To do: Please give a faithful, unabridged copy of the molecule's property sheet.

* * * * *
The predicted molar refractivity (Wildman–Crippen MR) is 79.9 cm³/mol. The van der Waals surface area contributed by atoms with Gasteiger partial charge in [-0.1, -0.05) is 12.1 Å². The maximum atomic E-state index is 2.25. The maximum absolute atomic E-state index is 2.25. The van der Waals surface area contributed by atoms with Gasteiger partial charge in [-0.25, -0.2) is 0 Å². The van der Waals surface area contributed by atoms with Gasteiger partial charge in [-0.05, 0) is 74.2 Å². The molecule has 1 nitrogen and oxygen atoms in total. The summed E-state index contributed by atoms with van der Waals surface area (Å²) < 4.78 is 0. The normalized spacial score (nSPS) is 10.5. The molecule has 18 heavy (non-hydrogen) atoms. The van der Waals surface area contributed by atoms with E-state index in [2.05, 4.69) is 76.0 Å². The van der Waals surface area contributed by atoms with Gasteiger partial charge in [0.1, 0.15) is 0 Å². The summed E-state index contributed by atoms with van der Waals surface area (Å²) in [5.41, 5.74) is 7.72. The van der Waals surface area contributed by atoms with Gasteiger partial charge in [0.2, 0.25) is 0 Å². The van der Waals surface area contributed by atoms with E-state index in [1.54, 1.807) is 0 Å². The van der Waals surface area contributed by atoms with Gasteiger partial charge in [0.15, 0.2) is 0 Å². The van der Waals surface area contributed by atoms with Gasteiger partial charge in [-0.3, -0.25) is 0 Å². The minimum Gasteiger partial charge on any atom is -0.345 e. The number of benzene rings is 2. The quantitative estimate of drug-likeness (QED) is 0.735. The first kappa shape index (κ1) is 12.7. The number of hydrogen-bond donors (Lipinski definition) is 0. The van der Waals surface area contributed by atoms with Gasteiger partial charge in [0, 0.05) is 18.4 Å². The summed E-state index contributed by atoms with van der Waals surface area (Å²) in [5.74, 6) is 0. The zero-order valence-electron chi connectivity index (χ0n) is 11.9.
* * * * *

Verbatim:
The predicted molar refractivity (Wildman–Crippen MR) is 79.9 cm³/mol. The van der Waals surface area contributed by atoms with Gasteiger partial charge in [-0.1, -0.05) is 12.1 Å². The maximum atomic E-state index is 2.25. The maximum absolute atomic E-state index is 2.25. The van der Waals surface area contributed by atoms with Gasteiger partial charge in [-0.25, -0.2) is 0 Å². The van der Waals surface area contributed by atoms with Gasteiger partial charge in [-0.05, 0) is 74.2 Å². The molecule has 1 nitrogen and oxygen atoms in total. The summed E-state index contributed by atoms with van der Waals surface area (Å²) < 4.78 is 0. The normalized spacial score (nSPS) is 10.5. The molecule has 18 heavy (non-hydrogen) atoms. The van der Waals surface area contributed by atoms with E-state index in [2.05, 4.69) is 76.0 Å². The van der Waals surface area contributed by atoms with Gasteiger partial charge in [0.1, 0.15) is 0 Å². The summed E-state index contributed by atoms with van der Waals surface area (Å²) in [5.41, 5.74) is 7.72. The van der Waals surface area contributed by atoms with Gasteiger partial charge in [0.2, 0.25) is 0 Å². The van der Waals surface area contributed by atoms with E-state index in [1.54, 1.807) is 0 Å². The van der Waals surface area contributed by atoms with Gasteiger partial charge in [0.15, 0.2) is 0 Å². The van der Waals surface area contributed by atoms with Gasteiger partial charge in [-0.3, -0.25) is 0 Å². The minimum Gasteiger partial charge on any atom is -0.345 e. The number of benzene rings is 2. The quantitative estimate of drug-likeness (QED) is 0.735. The first kappa shape index (κ1) is 12.7. The number of hydrogen-bond donors (Lipinski definition) is 0. The van der Waals surface area contributed by atoms with Gasteiger partial charge in [0, 0.05) is 18.4 Å². The summed E-state index contributed by atoms with van der Waals surface area (Å²) in [5.74, 6) is 0. The zero-order valence-electron chi connectivity index (χ0n) is 11.9.